The “Mantle” view in the Commission Model
Both “Mantles” and “commissions,” Dorothy observed, “need something to initiate the ‘Mantle’ view” - a sense of personal and collective responsibility. This is necessary, whether the children are in a fictional framework as an “expert” team, or receive a commission as themselves.
In the Hexham Garden commission, Dorothy referred to the team members as “Commissioners.” The word itself endowed a sense of shared responsibility (the “Mantle” view). She referred to the team as the “Queen Elizabeth High School Garden Commission,” as if it was an official organisation. But it was also not so different from a fictional Mantle team.
In the Commission Model, as in Mantle, there is a shift in point-of-view: working in a commission team, we are not simply ourselves, we take on a form of (social) role. We operate through the “frame” of “Commissioners.”
In Mantle, there is a fictional client and commission; but an agreement to treat the demands as if they are real.
In the Commission Model, the demands are real; but the team is set up and operates to some degree like a fictional (Mantle) team.
In this way, the Commission Model occupies a grey area between real and fiction. This is what makes it so interesting and important in terms of Dorothy’s work as a whole – and so revealing about it.
Imagined or projected clients
The “Client in the Head”
In Mantle, there is always a “client in the head”. - the imagined client for whom the work is being done. This generates what Dorothy called a “productive tension”: an awareness of both the needs of the client, and the responsibility of the undertaking.
Dorothy stated that, throughout the work in the Commission Model, we also “carry our ‘client’ in our heads”: “the future audience to whom we must communicate and demonstrate clearly, and face their questions”. In the Hexham Hospital Garden commission, the team of “garden commissioners were constantly assessing, evaluating and developing their ideas for their clients in immediate time”.
But isn’t it different if the client is real, not imagined?
The answer is that the “client” is never simply the organisation or individual which directly commissions the work. This is shown in the example of the Hexham Garden commission. Dorothy stated: “We were commissioners fulfilling an accepted commission for the citizens of Hexham.” In other words: the “clients”, the “future audience” for the work, was much wider than simply the hospital which did the commissioning:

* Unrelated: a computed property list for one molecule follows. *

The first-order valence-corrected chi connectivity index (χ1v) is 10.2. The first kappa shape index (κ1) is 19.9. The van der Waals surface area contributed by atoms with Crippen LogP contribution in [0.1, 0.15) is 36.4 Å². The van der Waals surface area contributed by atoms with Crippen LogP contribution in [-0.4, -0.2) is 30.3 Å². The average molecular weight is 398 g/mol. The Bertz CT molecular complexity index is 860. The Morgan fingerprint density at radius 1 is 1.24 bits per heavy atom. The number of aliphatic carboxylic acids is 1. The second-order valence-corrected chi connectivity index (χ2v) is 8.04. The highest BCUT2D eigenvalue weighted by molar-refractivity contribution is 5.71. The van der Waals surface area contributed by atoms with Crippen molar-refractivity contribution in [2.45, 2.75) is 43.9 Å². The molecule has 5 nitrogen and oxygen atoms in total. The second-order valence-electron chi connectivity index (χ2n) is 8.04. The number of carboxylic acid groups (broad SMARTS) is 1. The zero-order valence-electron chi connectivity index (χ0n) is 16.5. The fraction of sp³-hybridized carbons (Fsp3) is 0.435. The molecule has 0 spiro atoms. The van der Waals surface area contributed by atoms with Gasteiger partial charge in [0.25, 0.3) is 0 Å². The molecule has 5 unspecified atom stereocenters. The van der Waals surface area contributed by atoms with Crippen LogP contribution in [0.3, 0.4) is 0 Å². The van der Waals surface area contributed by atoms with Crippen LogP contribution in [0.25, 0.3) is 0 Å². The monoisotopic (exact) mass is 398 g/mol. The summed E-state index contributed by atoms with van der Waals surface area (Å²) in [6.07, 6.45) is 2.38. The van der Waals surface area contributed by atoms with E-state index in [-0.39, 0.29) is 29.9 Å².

“‘Our’ garden would serve so long as the new hospital existed. We were aware that we might be patients in the hospital. Our babies may be born there and our relations might be visited during times of illness.” (Quotes from “A Vision Possible”)
These "future audiences" were imagined "clients in the head". This dimension of the work makes the Commission Model very different from, say, forms of business training, where the business needs of the client are primary.
There is a need, in any "commission," to define the imagined or projected clients.
In the "History at Home" project, for example, which MAT, Woodrow First School and other partners undertook with the Black Country Living Museum, classes looked at online educational resources aimed at young people. The actual client was BCLM; but the imagined or projected clients were the potential future users of these resources, and their needs. The imagined clients were also the ordinary working people of the Black Country - whose stories can be forgotten, unless we give them a "voice."
Drama strategies can and should be used to evoke these "others" - the imagined clients - and make them seem real to the participants. See the next page, Drama in the Commission Model.
(The cards on this page were made by Dorothy, to define core elements of her drama work.)
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